All posts in “Danah Boyd”

Was SXSWi Worth It?

Karly Gaffney is a Manager on the Content and Community team at Social Media Group.

After years of envious tweets and serious SXSWi FOMO, I finally made it. 2012 was my year! I scoured the schedule for days before stepping on the plane to Austin, eagerly added every single nerdy Foursquare meet-up/event to my calendar and created a ‘how-to’ list for each SXSW/Austin-specific Foursquare badge. (I do that with every new city I visit. #nerdalert)

After Day One was complete, I was somewhat disappointed.

I think at one point I was certainly the SXSWi target audience, but 2012 was all about mass appeal, big companies and bigger sponsors. Opinion: SXSWi is no longer a hotbed for cutting edge new ideas or a small group of big thinkers. It’s a huge group of people looking to learn more (just like so many other marketing/interactive conferences.)

SXSWi 2012 was bigger than ever. According Austin360 the festival said its official paid attendance count for 2012 was 24,569, up from 19,364 in 2011 (nearly 27%) and 14,251 in 2010. (This isn’t surprising considering the over-crowded halls at the Austin Convention Center and the 3.5+ hour wait in line to pick up my badge.)



  • None of the sessions I attended that directly related to my day-to-day work provided new insights or takeaways. I had no “Eureka!” moments, no inspiring “I can’t wait to try that!” moments, not even an “Oops, I’m doing it wrong” moment.

Maybe I missed out on the really valuable sessions. At any given time, there were three or four sessions that I wanted to attend and had to choose but one. Maybe I chose wrong.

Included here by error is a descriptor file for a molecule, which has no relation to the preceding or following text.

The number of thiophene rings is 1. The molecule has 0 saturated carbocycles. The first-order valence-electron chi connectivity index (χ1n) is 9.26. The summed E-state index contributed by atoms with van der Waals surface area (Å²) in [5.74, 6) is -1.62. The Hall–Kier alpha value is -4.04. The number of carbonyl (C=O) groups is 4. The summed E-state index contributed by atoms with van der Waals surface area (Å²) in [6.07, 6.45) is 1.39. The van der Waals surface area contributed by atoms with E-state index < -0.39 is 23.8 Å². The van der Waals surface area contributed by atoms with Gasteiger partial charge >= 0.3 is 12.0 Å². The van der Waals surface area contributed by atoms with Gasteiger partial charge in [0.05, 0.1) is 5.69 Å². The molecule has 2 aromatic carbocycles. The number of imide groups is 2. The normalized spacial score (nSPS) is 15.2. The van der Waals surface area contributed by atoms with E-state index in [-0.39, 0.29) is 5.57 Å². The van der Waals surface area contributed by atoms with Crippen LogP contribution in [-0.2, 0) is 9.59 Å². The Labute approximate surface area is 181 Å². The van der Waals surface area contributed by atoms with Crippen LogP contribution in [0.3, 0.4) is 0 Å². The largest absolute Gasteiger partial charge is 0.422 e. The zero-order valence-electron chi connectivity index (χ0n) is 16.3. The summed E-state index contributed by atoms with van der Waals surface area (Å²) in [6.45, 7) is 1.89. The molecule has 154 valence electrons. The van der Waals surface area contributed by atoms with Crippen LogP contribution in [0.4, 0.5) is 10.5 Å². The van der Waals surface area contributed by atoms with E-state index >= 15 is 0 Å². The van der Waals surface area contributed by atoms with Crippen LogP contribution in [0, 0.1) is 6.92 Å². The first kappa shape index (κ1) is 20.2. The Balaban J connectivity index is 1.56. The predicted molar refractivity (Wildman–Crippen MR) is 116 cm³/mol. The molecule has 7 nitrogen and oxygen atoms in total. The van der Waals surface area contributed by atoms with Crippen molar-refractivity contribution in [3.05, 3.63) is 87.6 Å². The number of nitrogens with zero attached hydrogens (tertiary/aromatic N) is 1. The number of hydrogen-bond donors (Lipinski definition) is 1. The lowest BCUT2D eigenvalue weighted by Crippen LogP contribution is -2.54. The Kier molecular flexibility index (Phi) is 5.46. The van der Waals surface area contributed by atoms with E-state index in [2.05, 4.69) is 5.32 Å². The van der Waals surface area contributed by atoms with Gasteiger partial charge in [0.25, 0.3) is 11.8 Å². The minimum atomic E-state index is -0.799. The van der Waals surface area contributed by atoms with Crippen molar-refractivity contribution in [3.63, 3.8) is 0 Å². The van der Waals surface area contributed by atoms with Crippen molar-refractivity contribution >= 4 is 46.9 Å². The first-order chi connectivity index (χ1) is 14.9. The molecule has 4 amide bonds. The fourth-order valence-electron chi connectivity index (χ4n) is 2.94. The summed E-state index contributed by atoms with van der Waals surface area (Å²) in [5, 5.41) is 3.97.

I have a friend who found great value in the mentor sessions and networking events and friends who had a blast at the parties. (Something that was lost on me because I’m sorta lame and need my sleep.)

Verdict: I’m not sure I’ll go back. If I do attend a future SXSWi, I think I will focus on networking, mentor sessions and the big talks/keynotes. I may not come away with huge learnings that apply to my field, but I’ll likely end up with some valuable new connections and perhaps a touch more inspiration than this year.

Just because it's a crowd doesn't make it wise

In fact, sometimes it’s just a mob. And mobs can be very ugly.

Photo courtesy of O'Reilly Media

Photo courtesy of O'Reilly Media

danah boyd’s keynote yesterday at Web 2.0 Expo was a prime example of a mob mentality. Behind each of the speakers ran a live Twitterstream, which pulled everything tagged #w2e. In boyd’s case (she was the last speaker) the audience used it to at first criticize and then make fun of her delivery. Unfortunately, she couldn’t see the stream in order to use some of the feedback productively. All she heard was the laughter of the audience (read her perspective on it here). It was an extremely uncomfortable experience, and, frankly, it really pissed me off.

Those of us in this space are always talking about the importance of transparency and unvarnished feedback, and the wisdom of crowds. What the audience did at Web 2.0 yesterday technically fit into those boxes. Hey – she wasn’t doing a great job, they were having their say! – but it was also mean and rude. Getting on stage in front of a room full of strangers is a high-pressure experience, no matter how much you love the rush. Having that audience start inexplicably laughing at you? That’s the stuff of nightmares.

I’m not going to say that boyd’s talk was fantastic. It was too fast, it was dense, and she did read from her notes. But even still, the crowd knew that what they were doing was wrong – they knew they were a mob; every time anyone posted a tweet calling out those who were mocking Boyd, the room seemed shamed, quieting significantly (full disclosure: I sent a few myself).

So, in closing: the “old” rules of human decency still apply in this new space. If you tweeted something during danah boyd’s keynote you thought would generate a chuckle, you’re a coward. If you truly wanted to improve the experience, you should have had the courage to stand up, raise your hand, and ask her to slow down a bit.